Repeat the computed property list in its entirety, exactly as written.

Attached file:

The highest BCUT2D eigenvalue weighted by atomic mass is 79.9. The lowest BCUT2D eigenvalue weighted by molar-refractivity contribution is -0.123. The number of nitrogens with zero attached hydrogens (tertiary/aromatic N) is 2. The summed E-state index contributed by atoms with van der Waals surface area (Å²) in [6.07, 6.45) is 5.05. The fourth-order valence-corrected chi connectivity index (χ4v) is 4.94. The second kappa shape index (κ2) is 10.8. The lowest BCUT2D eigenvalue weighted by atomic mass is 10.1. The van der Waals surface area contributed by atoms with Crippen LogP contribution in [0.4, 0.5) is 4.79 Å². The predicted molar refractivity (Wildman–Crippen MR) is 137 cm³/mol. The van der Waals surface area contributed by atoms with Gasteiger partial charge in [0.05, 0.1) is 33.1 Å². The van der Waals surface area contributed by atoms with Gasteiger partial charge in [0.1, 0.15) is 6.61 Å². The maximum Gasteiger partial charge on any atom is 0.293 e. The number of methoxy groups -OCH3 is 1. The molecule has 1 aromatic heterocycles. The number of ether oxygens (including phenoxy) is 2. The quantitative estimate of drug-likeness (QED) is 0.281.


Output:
The highest BCUT2D eigenvalue weighted by atomic mass is 79.9. The lowest BCUT2D eigenvalue weighted by molar-refractivity contribution is -0.123. The number of nitrogens with zero attached hydrogens (tertiary/aromatic N) is 2. The summed E-state index contributed by atoms with van der Waals surface area (Å²) in [6.07, 6.45) is 5.05. The fourth-order valence-corrected chi connectivity index (χ4v) is 4.94. The second kappa shape index (κ2) is 10.8. The lowest BCUT2D eigenvalue weighted by atomic mass is 10.1. The van der Waals surface area contributed by atoms with Crippen LogP contribution in [0.4, 0.5) is 4.79 Å². The predicted molar refractivity (Wildman–Crippen MR) is 137 cm³/mol. The van der Waals surface area contributed by atoms with Gasteiger partial charge in [0.05, 0.1) is 33.1 Å². The van der Waals surface area contributed by atoms with Gasteiger partial charge in [0.1, 0.15) is 6.61 Å². The maximum Gasteiger partial charge on any atom is 0.293 e. The number of methoxy groups -OCH3 is 1. The molecule has 1 aromatic heterocycles. The number of ether oxygens (including phenoxy) is 2. The quantitative estimate of drug-likeness (QED) is 0.281.